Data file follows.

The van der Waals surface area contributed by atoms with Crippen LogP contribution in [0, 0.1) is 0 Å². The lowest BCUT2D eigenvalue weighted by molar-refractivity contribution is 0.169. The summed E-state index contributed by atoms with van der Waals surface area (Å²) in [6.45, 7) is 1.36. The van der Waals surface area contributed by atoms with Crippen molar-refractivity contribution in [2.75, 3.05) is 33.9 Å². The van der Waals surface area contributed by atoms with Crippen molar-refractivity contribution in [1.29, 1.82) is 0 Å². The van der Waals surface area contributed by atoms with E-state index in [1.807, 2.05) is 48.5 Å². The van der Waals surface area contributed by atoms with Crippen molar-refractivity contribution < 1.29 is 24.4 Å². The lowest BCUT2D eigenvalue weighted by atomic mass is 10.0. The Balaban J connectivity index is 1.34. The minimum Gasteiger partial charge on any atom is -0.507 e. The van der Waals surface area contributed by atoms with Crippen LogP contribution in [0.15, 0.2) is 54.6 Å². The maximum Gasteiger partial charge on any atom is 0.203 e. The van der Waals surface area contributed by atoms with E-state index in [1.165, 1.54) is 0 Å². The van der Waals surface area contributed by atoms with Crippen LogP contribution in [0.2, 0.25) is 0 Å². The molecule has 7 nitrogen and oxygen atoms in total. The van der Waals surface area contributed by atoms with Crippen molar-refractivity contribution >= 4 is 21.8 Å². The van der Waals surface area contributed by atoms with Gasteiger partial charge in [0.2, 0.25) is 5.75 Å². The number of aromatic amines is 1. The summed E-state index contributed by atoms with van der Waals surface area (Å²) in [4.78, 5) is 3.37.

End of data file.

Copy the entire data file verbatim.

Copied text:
The van der Waals surface area contributed by atoms with Crippen LogP contribution in [0, 0.1) is 0 Å². The lowest BCUT2D eigenvalue weighted by molar-refractivity contribution is 0.169. The summed E-state index contributed by atoms with van der Waals surface area (Å²) in [6.45, 7) is 1.36. The van der Waals surface area contributed by atoms with Crippen molar-refractivity contribution in [2.75, 3.05) is 33.9 Å². The van der Waals surface area contributed by atoms with Crippen molar-refractivity contribution in [1.29, 1.82) is 0 Å². The van der Waals surface area contributed by atoms with E-state index in [1.807, 2.05) is 48.5 Å². The van der Waals surface area contributed by atoms with Crippen molar-refractivity contribution < 1.29 is 24.4 Å². The lowest BCUT2D eigenvalue weighted by atomic mass is 10.0. The Balaban J connectivity index is 1.34. The minimum Gasteiger partial charge on any atom is -0.507 e. The van der Waals surface area contributed by atoms with Crippen LogP contribution in [0.15, 0.2) is 54.6 Å². The maximum Gasteiger partial charge on any atom is 0.203 e. The van der Waals surface area contributed by atoms with E-state index in [1.165, 1.54) is 0 Å². The van der Waals surface area contributed by atoms with Crippen LogP contribution in [0.2, 0.25) is 0 Å². The molecule has 7 nitrogen and oxygen atoms in total. The van der Waals surface area contributed by atoms with Crippen molar-refractivity contribution >= 4 is 21.8 Å². The van der Waals surface area contributed by atoms with Gasteiger partial charge in [0.2, 0.25) is 5.75 Å². The number of aromatic amines is 1. The summed E-state index contributed by atoms with van der Waals surface area (Å²) in [4.78, 5) is 3.37.